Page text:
Most cat lovers won’t require any scientific evidence to back up the fact that cat ownership is full of benefits. These precious creatures find their way into our hearts and imprint on our souls faster than we can comprehend.
The snuggles, silly antics, adorable meows, sweet purrs, and unconditional love don’t exactly make owning a cat a very hard sell. There is some science to back up how incredible cats are for their humans though. Here we are going to discuss in detail the five amazing ways cats can help with stress and mental health.
The 5 Ways Cats Help with Stress and Your Mental Health
1. Providing Companionship
Having a pet cat provides a person with constant companionship, which can help prevent loneliness and provide a sense of purpose. Humans are an inherently social species, and while a cat may not provide the same kind of companionship as another person, we can form extremely strong bonds with our pets that have a very positive impact on stress and mental health.
Not only does your cat rely on you for their needs, but they help you establish a routine, and show your love and affection. Regardless of whether someone suffers from a mental health condition or not, this can help promote positive feelings and an overall sense of well-being that is beneficial to anyone.
Scientific studies have even been conducted and concluded that pets provide benefits to those with mental health conditions. While more research is necessary to determine the nature and extent of the relationships between humans and their pets, there’s no denying the benefits of pet ownership.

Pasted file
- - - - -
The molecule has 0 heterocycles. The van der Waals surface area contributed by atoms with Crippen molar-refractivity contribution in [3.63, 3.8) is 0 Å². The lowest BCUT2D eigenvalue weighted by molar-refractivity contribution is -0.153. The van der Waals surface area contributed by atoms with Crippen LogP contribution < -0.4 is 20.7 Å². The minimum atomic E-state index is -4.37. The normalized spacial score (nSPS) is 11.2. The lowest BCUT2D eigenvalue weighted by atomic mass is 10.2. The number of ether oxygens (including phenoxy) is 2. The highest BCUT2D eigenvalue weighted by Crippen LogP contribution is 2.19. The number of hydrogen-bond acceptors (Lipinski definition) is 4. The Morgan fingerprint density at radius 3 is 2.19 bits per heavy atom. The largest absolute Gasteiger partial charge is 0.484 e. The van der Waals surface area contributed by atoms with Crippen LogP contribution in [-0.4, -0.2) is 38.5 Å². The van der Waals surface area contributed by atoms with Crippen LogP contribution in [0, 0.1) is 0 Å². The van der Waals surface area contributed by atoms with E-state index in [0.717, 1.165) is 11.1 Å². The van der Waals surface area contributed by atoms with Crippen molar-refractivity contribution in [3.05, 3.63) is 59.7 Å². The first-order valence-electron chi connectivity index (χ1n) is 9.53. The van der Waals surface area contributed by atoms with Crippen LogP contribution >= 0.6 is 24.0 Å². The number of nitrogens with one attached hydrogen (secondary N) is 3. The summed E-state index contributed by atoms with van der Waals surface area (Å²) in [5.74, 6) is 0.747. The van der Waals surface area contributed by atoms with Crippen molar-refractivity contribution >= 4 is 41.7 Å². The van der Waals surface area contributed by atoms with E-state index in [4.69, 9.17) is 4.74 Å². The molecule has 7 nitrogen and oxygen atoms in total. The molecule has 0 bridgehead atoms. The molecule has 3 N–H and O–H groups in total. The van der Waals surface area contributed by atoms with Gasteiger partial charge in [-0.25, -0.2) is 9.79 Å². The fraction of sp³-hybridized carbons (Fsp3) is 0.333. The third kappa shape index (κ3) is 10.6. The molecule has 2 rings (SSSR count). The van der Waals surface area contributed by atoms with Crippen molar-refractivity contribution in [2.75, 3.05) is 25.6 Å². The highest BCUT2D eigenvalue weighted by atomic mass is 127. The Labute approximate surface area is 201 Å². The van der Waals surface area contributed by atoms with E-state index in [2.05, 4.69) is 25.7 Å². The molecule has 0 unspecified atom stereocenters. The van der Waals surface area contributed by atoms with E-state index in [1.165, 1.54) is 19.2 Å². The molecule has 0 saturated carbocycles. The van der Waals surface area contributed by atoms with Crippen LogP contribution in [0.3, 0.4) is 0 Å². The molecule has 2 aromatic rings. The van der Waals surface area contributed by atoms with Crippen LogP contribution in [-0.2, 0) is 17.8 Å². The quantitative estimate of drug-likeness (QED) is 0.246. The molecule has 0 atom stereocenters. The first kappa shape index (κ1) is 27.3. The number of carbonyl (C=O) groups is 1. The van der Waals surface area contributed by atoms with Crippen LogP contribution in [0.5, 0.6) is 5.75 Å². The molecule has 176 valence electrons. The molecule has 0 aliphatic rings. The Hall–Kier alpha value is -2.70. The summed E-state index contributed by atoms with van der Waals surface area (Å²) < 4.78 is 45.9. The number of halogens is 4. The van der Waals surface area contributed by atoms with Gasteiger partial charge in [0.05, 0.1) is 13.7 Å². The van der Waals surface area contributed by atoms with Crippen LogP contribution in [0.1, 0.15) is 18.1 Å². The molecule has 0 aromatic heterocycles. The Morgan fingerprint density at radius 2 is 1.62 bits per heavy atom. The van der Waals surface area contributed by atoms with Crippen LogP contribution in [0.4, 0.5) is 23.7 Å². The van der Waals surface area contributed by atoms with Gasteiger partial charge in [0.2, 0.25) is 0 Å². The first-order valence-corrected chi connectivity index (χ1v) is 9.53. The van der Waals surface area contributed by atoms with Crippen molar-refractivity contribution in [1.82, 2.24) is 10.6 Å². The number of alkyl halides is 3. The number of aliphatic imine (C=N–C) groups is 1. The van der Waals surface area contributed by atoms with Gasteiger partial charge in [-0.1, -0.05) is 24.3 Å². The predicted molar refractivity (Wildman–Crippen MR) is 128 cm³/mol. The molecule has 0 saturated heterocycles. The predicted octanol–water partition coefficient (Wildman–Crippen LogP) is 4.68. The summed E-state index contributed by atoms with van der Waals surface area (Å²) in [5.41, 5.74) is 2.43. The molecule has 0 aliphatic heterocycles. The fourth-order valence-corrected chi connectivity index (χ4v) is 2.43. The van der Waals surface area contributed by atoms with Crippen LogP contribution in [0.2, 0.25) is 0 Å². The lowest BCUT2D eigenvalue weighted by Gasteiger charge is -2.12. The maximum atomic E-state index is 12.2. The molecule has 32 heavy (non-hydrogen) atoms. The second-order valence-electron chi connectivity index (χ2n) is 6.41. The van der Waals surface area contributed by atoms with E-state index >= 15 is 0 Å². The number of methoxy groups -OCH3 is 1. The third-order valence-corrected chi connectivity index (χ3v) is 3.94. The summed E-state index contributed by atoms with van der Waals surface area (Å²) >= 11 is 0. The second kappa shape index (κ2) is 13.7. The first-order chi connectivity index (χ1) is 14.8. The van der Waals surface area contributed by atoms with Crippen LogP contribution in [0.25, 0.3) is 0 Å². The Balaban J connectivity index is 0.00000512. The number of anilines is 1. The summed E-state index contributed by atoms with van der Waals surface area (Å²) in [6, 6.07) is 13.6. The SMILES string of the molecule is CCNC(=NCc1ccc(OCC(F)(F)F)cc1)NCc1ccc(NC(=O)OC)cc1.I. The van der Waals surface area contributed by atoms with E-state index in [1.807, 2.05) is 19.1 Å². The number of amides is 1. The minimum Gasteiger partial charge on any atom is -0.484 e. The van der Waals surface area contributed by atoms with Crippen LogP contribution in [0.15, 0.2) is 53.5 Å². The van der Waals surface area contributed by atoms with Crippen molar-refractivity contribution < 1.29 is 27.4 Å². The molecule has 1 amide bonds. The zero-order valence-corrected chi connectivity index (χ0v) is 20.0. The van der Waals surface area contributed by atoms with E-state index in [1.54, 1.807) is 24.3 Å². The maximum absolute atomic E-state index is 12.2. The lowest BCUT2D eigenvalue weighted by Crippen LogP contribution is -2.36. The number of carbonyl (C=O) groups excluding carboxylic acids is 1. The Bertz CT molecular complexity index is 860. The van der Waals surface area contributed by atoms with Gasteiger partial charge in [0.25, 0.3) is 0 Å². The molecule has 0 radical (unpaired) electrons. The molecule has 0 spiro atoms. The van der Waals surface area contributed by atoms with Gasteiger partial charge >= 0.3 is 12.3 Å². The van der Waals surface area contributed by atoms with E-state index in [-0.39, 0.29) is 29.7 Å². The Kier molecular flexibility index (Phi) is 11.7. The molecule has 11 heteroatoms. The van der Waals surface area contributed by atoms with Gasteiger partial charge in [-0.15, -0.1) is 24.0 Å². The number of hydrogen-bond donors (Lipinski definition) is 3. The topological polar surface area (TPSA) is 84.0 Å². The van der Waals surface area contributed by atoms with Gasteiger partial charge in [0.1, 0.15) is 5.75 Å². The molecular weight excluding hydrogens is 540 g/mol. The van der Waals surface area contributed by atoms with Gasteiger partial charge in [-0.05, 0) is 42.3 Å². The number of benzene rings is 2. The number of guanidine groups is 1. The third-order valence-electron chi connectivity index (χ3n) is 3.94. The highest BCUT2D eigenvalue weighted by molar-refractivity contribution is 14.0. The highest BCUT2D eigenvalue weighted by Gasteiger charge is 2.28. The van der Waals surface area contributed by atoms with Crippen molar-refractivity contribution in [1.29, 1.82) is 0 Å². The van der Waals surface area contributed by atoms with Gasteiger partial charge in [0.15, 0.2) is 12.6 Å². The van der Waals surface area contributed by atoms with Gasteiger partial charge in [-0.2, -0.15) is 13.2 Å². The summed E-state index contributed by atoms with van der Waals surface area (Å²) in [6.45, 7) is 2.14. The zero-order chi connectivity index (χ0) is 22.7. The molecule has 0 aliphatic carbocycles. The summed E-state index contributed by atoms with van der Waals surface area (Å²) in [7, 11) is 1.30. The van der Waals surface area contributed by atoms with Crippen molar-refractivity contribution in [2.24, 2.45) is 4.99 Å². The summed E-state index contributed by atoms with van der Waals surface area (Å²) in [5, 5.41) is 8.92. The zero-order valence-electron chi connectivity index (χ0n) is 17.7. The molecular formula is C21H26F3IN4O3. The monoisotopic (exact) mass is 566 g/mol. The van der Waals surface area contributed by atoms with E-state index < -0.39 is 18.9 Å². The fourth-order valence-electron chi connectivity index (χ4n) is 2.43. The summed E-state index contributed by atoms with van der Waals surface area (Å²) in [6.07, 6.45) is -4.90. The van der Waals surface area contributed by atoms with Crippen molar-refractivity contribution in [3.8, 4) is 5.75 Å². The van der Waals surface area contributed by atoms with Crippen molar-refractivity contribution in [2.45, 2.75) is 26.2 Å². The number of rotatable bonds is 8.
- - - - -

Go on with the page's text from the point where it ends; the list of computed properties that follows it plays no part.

2. Healing Powers of the Purr
When cats purr it releases endorphins within the brain. These endorphins result in positive feelings like happiness, sociability, affection, excitement, and more. Not only do these feel-good endorphins release in the cat’s brain, but studies have shown that they are capable of also doing so in humans.
This endorphin release results in a decrease in stress levels, lowered blood pressure, and can even aid in dealing with illness. The reason behind this is the vibration of the purr. Healers throughout history have used sound and vibration in their work because the frequencies seem to help with both physical and mental health.
Vibration Therapy is a heavily researched form of therapy that uses whole-body vibration to enhance overall well-being. It has become popular among professional athletes, personal trainers, and health practitioners for the various benefits it provides.
It’s believed that the frequency of a cat’s purr works similarly to that of vibrational therapy.
3. Reduced Cortisol
Our feline companions never cease to amaze us, but did you know that research has shown that cats can reduce anxiety and stress on a hormonal level? Studies conducted on university students that were under consistent stress showed that petting cats and dogs for a mere 10 minutes decreased the amount of cortisol, a stress hormone in the saliva.
Lower cortisol is linked to better mood, improved memory, stress reduction, and stronger immunity. Not only can the decrease of cortisol help those suffering from high amounts of stress and anxiety regularly, but this can also be beneficial for other mental health conditions such as depression.
4. Sleep Aid